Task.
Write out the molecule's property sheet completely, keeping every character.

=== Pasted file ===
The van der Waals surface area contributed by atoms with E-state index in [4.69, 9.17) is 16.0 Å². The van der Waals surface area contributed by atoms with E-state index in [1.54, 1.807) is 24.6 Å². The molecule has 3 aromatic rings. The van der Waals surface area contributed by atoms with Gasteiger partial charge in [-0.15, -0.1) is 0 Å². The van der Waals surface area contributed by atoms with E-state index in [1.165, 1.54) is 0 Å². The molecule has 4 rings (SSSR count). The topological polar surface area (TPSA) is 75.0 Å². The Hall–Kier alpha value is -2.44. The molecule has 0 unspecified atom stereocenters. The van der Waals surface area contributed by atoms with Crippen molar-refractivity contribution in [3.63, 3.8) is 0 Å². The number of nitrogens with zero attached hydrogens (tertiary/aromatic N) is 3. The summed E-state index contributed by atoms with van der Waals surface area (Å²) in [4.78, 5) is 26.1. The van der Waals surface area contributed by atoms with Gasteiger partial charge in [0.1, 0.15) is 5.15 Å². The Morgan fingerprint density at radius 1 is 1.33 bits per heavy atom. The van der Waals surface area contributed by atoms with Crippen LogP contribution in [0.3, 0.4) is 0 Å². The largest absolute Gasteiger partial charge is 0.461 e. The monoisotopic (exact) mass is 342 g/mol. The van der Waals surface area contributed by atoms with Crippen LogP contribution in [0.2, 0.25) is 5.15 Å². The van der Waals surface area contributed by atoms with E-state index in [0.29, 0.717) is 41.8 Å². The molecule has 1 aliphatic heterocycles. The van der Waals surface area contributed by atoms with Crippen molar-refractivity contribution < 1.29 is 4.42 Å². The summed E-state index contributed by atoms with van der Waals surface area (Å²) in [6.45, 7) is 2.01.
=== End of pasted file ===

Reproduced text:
The van der Waals surface area contributed by atoms with E-state index in [4.69, 9.17) is 16.0 Å². The van der Waals surface area contributed by atoms with E-state index in [1.54, 1.807) is 24.6 Å². The molecule has 3 aromatic rings. The van der Waals surface area contributed by atoms with Gasteiger partial charge in [-0.15, -0.1) is 0 Å². The van der Waals surface area contributed by atoms with E-state index in [1.165, 1.54) is 0 Å². The molecule has 4 rings (SSSR count). The topological polar surface area (TPSA) is 75.0 Å². The Hall–Kier alpha value is -2.44. The molecule has 0 unspecified atom stereocenters. The van der Waals surface area contributed by atoms with Crippen molar-refractivity contribution in [3.63, 3.8) is 0 Å². The number of nitrogens with zero attached hydrogens (tertiary/aromatic N) is 3. The summed E-state index contributed by atoms with van der Waals surface area (Å²) in [4.78, 5) is 26.1. The van der Waals surface area contributed by atoms with Gasteiger partial charge in [0.1, 0.15) is 5.15 Å². The Morgan fingerprint density at radius 1 is 1.33 bits per heavy atom. The van der Waals surface area contributed by atoms with Crippen LogP contribution in [0.3, 0.4) is 0 Å². The largest absolute Gasteiger partial charge is 0.461 e. The monoisotopic (exact) mass is 342 g/mol. The van der Waals surface area contributed by atoms with Crippen LogP contribution in [0.2, 0.25) is 5.15 Å². The van der Waals surface area contributed by atoms with E-state index in [0.29, 0.717) is 41.8 Å². The molecule has 1 aliphatic heterocycles. The van der Waals surface area contributed by atoms with Crippen molar-refractivity contribution < 1.29 is 4.42 Å². The summed E-state index contributed by atoms with van der Waals surface area (Å²) in [6.45, 7) is 2.01.